Ingress on Custom Kubernetes

Setting up ingress-nginx on a custom cluster.

Posted by Craig Johnston on Tuesday, May 15, 2018
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There are more than a handful of ways to set up port 80 and 443 web ingress on a custom Kubernetes cluster. Specifically a bare metal cluster. If you are looking to experiment or learn on a non-production cluster, but something more true to production than minikube, I suggest you check out my previous article Production Hobby Cluster, a step-by-step guide for setting up a custom production capable Kubernetes cluster.

This article builds on the Production Hobby Cluster guide. The following closely the official deploy ingress Installation Guide with a few adjustments suitable for the Production Hobby Cluster, specifically the use of a DaemonSet rather than a Deployment and leveraging hostNetwork and hostPort for the Pods on our DaemonSet. There are quite a few ingress nginx examples in the official repository if you are looking for a more specific implementation.

By now you may be managing multiple clusters. kubectl is a great tool to use on your local workstation to manage remote clusters, and with little effort you can quickly point it to a new cluster and switch between them all day. Check out my article kubectl Context Multiple Clusters for a quick tutorial.

Namespace

Setup a new namespace called ingress-nginx

Create using the configuration:

kubectl create -f https://gist.githubusercontent.com/cjimti/591d65a6940a87e7136bf0f51f438088/raw/0c5db06855d285d8a8b5bac1bfa6c9ed64b00c3b/00-namespace.yml

Default Backend

Next, create a Deployment and a Service for the ingress controller.

Create using the configuration:

kubectl create -f https://gist.githubusercontent.com/cjimti/78a8ce1be09a9e874f6af54a6c8e4714/raw/95b172435fbc2b4551daf375e19f569bd9cc3aec/01-default-backend.yml

Ingress Nginx ConfigMap

Create an empty ConfigMap for ingress-nginx.

Create using the configuration:

kubectl create -f https://gist.githubusercontent.com/cjimti/dc2841651c68a463b8990e6ce2ddb0c8/raw/2d4af61ac416e7494dac37c2eaf8bb024a1306a2/02-empty-configmap.yml

TCP Services ConfigMap

Create an empty ConfigMap for ingress-nginx TCP Services.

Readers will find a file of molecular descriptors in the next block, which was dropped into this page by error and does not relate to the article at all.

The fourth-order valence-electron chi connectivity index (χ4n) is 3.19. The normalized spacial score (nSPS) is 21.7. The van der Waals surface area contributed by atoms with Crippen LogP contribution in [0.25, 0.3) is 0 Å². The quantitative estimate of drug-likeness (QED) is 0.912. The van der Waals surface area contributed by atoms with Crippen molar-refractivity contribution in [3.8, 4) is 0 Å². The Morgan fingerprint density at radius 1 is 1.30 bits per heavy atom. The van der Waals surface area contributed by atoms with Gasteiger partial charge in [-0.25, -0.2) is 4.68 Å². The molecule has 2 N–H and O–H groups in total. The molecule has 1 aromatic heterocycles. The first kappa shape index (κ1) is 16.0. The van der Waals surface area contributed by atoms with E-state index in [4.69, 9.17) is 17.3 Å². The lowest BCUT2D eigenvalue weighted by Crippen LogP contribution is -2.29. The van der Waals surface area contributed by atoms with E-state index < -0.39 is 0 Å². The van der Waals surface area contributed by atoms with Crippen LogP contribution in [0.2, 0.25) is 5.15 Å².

Create using the configuration:

kubectl create -f https://gist.githubusercontent.com/cjimti/66605e303591b61e1baa347547336f2c/raw/eb6d3a6d1c5d0a47e4105a21d73573cb8e844406/03-tcp-services-configmap.yaml

UDP Services ConfigMap

Create an empty ConfigMap for ingress-nginx UDP Services.

Create using the configuration:

kubectl create -f https://gist.githubusercontent.com/cjimti/ddb750c825e42ffd398da4590d4b61f7/raw/88061f9096e11be3457967b3ad5be6c2a1dcf68e/04-udp-services-configmap.yaml

RBAC - Ingress Roles and Permissions

Here we setup a ServiceAccount named nginx-ingress-serviceaccount, a ClusterRole named nginx-ingress-clusterrole, a Role named nginx-ingress-role, a RoleBinding named nginx-ingress-role-nisa-binding and a ClusterRoleBinding named nginx-ingress-clusterrole-nisa-binding:

Create using the configuration:

kubectl create -f https://gist.githubusercontent.com/cjimti/b06886efc6313192282224d7c84c2151/raw/0c0c6501124c96d7229cafaeafe9f2a00db3fbea/05-rbac.yml

DaemonSet

Creating a DaemonSet ensures that we have one Ingress Nginx controller Pod running on each node. Having an Ingress Controller on each node is crucial since we are using the host network and assigning the host ports 80 and 443 for HTTP and HTTPS ingress on each node. When adding a new node to the cluster, the DaemonSet ensures it gets an Ingress Nginx controller Pod.

Create using the configuration:

kubectl create -f https://gist.githubusercontent.com/cjimti/b9e820a18b06bd8a735b3b0676724826/raw/d4a0317cfe4ae4c4739d1d04e94c55b8d1426a98/06-ds.yaml

Service